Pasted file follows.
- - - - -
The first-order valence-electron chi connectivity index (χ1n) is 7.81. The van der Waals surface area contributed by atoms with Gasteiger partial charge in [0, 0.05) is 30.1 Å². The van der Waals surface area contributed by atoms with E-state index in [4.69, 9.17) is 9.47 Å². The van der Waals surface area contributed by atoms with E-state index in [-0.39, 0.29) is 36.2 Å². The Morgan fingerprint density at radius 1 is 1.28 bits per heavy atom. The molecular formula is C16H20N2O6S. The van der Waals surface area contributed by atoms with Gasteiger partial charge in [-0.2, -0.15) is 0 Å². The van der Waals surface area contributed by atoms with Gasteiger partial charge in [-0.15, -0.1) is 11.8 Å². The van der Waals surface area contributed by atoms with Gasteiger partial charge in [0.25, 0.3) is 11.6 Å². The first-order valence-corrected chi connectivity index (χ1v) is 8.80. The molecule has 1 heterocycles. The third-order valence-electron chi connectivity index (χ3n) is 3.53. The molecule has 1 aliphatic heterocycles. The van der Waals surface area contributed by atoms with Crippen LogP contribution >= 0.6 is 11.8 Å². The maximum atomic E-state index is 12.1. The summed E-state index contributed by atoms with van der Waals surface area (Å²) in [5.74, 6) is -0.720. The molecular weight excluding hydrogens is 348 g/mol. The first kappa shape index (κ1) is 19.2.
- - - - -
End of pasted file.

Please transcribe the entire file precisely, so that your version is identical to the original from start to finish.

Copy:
The first-order valence-electron chi connectivity index (χ1n) is 7.81. The van der Waals surface area contributed by atoms with Gasteiger partial charge in [0, 0.05) is 30.1 Å². The van der Waals surface area contributed by atoms with E-state index in [4.69, 9.17) is 9.47 Å². The van der Waals surface area contributed by atoms with E-state index in [-0.39, 0.29) is 36.2 Å². The Morgan fingerprint density at radius 1 is 1.28 bits per heavy atom. The molecular formula is C16H20N2O6S. The van der Waals surface area contributed by atoms with Gasteiger partial charge in [-0.2, -0.15) is 0 Å². The van der Waals surface area contributed by atoms with Gasteiger partial charge in [-0.15, -0.1) is 11.8 Å². The van der Waals surface area contributed by atoms with Gasteiger partial charge in [0.25, 0.3) is 11.6 Å². The first-order valence-corrected chi connectivity index (χ1v) is 8.80. The molecule has 1 heterocycles. The third-order valence-electron chi connectivity index (χ3n) is 3.53. The molecule has 1 aliphatic heterocycles. The van der Waals surface area contributed by atoms with Crippen LogP contribution >= 0.6 is 11.8 Å². The maximum atomic E-state index is 12.1. The summed E-state index contributed by atoms with van der Waals surface area (Å²) in [5.74, 6) is -0.720. The molecular weight excluding hydrogens is 348 g/mol. The first kappa shape index (κ1) is 19.2.